Category Archives: Travel

Revolution Scars

   *This post is password protected because I think it can be easily misread to reinforce the barbaric/terrorist depiction of Arabs and Libyans that often stems from US hatred and ignorance. This understanding, would of course, be an incorrect interpretation of my message. I chose to reserve it for people I trust know me and my politics well enough to recognize this. I do not believe that the USA culture is any less (and most likely more) violent than what I have witnessed here. This should be understood only as my reflections from my family trip and my frustrations with the violent culture left in the dust of the revolution.*
 

You are with Gaddafi or with the revolutionaries? She had a plastic machine gun pressed to my face and a gang of 3 year-olds equally armed behind her.

“No, I am with her.” I pointed to my aunt. Let her deal with them, I think. Wrong answer. The ticking of the machine gun, child rebels screams, and the swinging of a plastic police baton was all that could be heard for the next several minutes.  Swept up in an experiment with child militarization, I never once gave the desired answer. I was repeatedly given two options. Most times I had a dozen imaginary bullets piercing my skull before my allegiance could be gauged by the overzealous gunkids. My cousin, who left high school to fight in the real rebel army, watched enthralled by his younger cousins. Was that pride in his eyes? Did their play bring back painful memories he’d tucked deep in his manly façade. The teenage boy I had known 3 years ago had discarded his schoolbooks and childhood for a gun. I barely recognized the adult who lay on the cushion now.

The next morning we would see up close some of the repercussions of the war the children recreated in the living room almost every night with great devotion.

We were at the end of our 2 hour journey east.

“See the buildings that were bombed? NATO.” My uncle directed our attention back and forth across Tarablus (Tripoli) Street, the main street in the town of Misurata, a town 200 kilometers (124 miles) east of Tripoli.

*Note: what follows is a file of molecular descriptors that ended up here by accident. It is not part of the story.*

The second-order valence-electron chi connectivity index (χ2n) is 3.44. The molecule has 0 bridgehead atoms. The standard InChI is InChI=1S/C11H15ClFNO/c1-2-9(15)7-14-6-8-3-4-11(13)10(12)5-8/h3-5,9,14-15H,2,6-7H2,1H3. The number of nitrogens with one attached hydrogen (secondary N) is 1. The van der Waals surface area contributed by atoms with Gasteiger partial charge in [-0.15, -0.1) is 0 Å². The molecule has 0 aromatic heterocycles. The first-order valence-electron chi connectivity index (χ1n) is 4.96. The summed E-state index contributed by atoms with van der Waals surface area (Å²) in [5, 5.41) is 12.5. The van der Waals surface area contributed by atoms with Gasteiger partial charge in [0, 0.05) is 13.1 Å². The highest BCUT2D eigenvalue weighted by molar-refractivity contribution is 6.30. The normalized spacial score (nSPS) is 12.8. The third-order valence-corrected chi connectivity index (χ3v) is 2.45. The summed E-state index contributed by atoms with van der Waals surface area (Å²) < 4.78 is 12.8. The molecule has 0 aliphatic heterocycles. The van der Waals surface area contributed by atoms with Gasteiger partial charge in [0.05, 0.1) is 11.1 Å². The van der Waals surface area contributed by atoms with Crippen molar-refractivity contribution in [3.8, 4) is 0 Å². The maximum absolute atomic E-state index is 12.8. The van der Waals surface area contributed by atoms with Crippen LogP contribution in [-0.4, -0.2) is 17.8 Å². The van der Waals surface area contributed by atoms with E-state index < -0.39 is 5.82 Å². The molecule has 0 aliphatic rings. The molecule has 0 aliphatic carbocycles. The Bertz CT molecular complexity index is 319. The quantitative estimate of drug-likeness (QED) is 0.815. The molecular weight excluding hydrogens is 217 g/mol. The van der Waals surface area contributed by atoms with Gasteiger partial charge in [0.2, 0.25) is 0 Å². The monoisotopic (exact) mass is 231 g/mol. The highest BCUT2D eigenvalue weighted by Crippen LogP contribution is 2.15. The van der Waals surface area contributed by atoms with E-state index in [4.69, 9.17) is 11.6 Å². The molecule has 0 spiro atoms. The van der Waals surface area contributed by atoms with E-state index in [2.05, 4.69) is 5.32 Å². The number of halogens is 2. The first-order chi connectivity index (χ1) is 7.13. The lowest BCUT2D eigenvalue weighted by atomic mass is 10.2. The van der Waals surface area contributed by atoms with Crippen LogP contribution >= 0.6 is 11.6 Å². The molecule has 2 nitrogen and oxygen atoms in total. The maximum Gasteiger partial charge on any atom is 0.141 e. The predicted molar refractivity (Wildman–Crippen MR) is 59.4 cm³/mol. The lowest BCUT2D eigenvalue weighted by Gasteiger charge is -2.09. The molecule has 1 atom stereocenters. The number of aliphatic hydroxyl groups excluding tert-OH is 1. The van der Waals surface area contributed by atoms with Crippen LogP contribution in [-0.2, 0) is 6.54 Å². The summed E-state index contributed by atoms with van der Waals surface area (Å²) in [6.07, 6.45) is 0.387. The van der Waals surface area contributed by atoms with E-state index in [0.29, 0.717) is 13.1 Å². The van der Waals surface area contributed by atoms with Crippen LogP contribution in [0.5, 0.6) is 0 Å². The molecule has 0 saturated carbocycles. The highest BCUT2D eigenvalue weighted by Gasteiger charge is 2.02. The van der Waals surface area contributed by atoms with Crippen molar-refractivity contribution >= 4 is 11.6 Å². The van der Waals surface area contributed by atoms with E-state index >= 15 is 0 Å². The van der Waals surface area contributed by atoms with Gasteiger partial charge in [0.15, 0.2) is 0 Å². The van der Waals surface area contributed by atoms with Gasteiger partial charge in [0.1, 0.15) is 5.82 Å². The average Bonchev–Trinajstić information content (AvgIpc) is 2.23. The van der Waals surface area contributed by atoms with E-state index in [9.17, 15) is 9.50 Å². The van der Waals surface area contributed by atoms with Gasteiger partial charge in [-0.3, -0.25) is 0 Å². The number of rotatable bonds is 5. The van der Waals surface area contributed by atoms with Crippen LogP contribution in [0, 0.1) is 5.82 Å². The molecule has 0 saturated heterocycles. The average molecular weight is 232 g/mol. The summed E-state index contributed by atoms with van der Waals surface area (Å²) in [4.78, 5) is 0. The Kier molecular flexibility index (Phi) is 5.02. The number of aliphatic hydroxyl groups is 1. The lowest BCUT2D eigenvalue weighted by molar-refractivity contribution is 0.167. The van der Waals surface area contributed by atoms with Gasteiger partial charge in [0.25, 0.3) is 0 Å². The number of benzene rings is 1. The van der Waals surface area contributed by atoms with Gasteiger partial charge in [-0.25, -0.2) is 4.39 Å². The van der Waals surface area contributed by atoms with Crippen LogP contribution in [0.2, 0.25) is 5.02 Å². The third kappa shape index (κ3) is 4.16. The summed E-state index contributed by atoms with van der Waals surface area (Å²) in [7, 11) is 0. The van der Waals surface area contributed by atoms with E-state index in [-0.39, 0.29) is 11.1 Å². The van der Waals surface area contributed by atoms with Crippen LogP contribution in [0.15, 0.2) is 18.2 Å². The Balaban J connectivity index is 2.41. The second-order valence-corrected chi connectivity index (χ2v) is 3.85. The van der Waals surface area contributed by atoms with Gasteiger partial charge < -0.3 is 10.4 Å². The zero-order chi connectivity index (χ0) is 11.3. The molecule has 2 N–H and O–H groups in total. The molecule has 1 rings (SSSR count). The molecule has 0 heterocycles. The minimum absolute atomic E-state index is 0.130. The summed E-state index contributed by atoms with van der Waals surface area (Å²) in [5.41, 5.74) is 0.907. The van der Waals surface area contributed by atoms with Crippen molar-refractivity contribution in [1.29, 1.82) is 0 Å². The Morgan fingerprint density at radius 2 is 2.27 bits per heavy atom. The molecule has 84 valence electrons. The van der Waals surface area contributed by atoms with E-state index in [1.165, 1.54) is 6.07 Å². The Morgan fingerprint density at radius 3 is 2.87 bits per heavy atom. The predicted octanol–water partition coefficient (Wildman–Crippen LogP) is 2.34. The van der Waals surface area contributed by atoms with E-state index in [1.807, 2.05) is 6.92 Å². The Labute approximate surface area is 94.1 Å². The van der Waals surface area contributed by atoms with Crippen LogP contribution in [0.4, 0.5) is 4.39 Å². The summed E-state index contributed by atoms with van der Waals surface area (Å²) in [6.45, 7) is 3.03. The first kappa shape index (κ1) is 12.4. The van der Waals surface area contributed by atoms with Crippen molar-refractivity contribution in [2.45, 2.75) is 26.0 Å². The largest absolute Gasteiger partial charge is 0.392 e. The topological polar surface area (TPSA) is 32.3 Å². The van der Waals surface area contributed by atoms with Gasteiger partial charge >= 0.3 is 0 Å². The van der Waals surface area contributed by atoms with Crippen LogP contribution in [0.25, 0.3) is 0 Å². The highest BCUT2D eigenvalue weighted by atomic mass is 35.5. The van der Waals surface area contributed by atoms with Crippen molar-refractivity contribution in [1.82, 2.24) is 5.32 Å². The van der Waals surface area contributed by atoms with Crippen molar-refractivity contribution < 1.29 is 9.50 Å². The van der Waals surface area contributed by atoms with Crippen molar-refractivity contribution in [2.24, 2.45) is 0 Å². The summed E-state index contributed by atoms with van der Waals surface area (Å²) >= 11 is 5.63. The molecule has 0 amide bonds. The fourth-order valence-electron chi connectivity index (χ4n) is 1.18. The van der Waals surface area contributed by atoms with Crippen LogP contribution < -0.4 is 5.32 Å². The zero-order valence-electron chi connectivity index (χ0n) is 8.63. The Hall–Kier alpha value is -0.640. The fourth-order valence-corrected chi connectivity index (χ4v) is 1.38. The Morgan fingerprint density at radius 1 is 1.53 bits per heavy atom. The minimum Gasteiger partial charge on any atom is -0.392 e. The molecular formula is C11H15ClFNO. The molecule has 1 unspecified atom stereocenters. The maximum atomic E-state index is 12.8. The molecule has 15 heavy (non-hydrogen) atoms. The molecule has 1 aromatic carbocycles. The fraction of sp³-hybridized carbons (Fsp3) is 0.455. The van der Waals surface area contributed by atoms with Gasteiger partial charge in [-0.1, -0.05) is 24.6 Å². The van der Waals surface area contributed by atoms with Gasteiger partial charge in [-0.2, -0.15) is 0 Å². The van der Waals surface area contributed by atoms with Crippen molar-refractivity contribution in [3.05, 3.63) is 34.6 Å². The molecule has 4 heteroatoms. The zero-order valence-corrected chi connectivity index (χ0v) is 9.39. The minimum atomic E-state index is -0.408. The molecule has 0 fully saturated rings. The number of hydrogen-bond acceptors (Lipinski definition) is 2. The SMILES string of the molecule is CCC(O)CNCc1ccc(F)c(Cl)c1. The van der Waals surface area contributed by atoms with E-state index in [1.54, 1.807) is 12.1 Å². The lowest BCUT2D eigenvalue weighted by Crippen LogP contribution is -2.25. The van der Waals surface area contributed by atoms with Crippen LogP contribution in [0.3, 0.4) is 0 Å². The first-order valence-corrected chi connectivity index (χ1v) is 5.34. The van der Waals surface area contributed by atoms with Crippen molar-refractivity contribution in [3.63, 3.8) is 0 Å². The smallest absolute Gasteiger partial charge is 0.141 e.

After the rebels seized Benghazi, Gaddafi officials had proposed dividing the nation in half granting the east sovereignty, a proposition they hoped would halt the rebels’ progression west. Misurata became a glitch in that plan when it emerged as a rebel strong hold in the western half of the nation early in the war.

“They fought here for almost 6 months, but the revolutionaries couldn’t get past Gaddafi’s troops. Then NATO bombed Gaddafi forces, allowing the rebels to move on to Tripoli”

The front of every sand colored, three-story building was splattered with bullet holes. Most windows were shattered. The street lamps bent over succumb to gun fire, and the palm trees were now tall columns, their leafy tops blown away. Every few blocks was the remains of a structure cut in half by a no-fly-zone enforcing NATO.  Graffiti on tanks read “free Libya” but their eerie presence along the side of the road, abandoned with bullet holes, is a constant reminder of a recent violent revolution that maintains a grasp on the minds of the “free” Libyans.

“That is where his snipers hid, on the top of that insurance building.” My Uncle relayed the battle stories of the surrounding infrastructure as told to him by his wife’s family, Misurata natives.